Nature-First Design Revives a Victorian Townhouse
There are many qualities this Victorian townhouse in north London shares with its period counterparts across the capital, where the era’s architecture remains a staple feature: enviously high ceilings, for one, intricate cornicing for another. There are bay windows, too, providing light and character in equal measure, and the memory of once grand fireplaces, now stripped back for modern use. But what sets this home apart is its refreshingly contemporary renovation, which has brought these much-loved heritage features firmly into the here and now. Organic materials have been selected with care to create a space rooted in the environment and sensitive to its surroundings; plaster walls, concrete floors and pale wood give the space a fresh, modern feel, while at the same time allowing for the property’s period elements to shine.
These juxtapositions of old and new, nature and nurture, tied happily with our Spring Collection, where the classic and contemporary intertwine, inspiring a number of interior design ideas among our expert team. Drawing on the property’s nature-first aesthetic, they conceived a pared-back and elegant look, where the clever pairing of raw textures and earthy tones serves to elevate and enhance the space.
Take the main sitting room, where the likes of linen, rattan, wood and jute add interest to a muted palette. While neutral shades take the lead, hints of mustard yellow, green and gold bring a subtle layer of warmth; combined with the property’s plaster walls, they lend the space a welcoming, sepia-toned hue. Darker shades of black, brown and charcoal cut through the softer colours, blending seamlessly thanks to the subtle repetition of textures and tones – the gold edge of a leather coffee table marries with the mustard of a linen armchair, for example, while the dark wood of a side table picks out the diamond detailing on a rattan rug.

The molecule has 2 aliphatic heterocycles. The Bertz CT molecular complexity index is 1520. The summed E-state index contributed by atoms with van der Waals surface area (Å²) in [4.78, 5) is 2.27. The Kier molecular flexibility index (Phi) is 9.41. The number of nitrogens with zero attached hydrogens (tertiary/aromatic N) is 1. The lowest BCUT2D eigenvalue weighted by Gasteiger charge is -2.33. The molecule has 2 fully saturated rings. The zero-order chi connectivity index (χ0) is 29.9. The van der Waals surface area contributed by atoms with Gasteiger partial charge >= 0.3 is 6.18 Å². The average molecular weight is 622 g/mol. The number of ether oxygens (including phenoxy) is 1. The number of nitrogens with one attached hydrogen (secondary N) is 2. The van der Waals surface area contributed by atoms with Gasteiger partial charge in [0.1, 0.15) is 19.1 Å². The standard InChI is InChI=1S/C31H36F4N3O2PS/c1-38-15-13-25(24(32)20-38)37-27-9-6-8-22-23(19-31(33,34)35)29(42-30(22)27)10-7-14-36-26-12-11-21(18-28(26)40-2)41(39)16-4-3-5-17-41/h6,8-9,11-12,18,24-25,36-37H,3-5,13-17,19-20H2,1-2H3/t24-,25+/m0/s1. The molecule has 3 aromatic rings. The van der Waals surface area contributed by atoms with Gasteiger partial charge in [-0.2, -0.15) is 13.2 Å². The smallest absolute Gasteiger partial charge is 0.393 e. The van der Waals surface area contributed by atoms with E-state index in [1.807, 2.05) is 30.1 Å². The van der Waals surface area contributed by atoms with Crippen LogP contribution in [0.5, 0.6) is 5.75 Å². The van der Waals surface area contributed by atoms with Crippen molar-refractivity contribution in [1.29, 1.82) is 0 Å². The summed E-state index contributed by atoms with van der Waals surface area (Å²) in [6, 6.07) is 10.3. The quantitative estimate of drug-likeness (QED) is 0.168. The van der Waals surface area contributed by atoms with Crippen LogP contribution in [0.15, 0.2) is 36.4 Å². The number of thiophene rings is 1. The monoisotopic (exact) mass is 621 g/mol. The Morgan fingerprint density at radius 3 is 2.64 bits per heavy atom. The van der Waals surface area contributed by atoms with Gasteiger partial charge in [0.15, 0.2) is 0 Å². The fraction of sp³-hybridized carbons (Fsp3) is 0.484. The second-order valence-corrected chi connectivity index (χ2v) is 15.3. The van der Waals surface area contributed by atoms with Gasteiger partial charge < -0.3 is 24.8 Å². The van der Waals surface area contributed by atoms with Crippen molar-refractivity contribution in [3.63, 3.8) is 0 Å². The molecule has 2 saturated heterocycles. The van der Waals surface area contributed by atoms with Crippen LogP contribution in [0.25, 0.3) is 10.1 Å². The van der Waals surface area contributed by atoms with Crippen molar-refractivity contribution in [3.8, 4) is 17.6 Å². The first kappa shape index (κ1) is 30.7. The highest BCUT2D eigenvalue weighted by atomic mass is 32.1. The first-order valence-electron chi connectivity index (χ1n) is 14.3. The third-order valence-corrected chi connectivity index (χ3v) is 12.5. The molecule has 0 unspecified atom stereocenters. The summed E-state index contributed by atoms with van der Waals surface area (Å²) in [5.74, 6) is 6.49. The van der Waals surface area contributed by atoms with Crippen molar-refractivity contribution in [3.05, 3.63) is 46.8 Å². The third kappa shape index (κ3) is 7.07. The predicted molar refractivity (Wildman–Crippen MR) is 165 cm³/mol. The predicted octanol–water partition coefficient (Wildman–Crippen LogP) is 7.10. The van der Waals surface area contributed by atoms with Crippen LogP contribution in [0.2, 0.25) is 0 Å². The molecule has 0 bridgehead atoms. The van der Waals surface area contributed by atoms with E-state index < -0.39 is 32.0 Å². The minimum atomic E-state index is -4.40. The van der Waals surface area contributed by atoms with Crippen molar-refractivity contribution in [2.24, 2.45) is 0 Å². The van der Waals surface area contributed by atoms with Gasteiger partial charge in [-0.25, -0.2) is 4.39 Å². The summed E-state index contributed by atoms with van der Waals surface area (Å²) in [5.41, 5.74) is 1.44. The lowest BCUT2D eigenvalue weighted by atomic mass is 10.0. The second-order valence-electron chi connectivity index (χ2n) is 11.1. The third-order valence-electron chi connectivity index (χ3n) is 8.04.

It’s these considered combinations that prevent the otherwise minimalist space from feeling sparse. In the dining room, for example, warmth is added in the form of ochre yellow upholstery, which complements the rattan rug and tortoiseshell glassware. In the bedroom, it’s the job of soft furnishings and accessories in pale pink, navy blue, mustard and amber to lift the neutrals surrounding them. Here, pattern is used sparingly but effectively; the delicate diamond embroidery of a cushion or the paisley-inspired detailing on a throw is enough to add interest, without drawing too much attention.
In a space so rooted in the environment, natural motifs seem surprisingly few and far between, but look closely and you’ll spot the intricate weave on a cushion cover, inspired by the shape of leaves, or the trailing vine that gives shape to an abstract print, coloured in unexpected tones of blue and bronze. Just as the London townhouse itself is inspired by the outside world, so too is this look – it might not be obvious at first, but like nature itself, its calming effect is ever-present.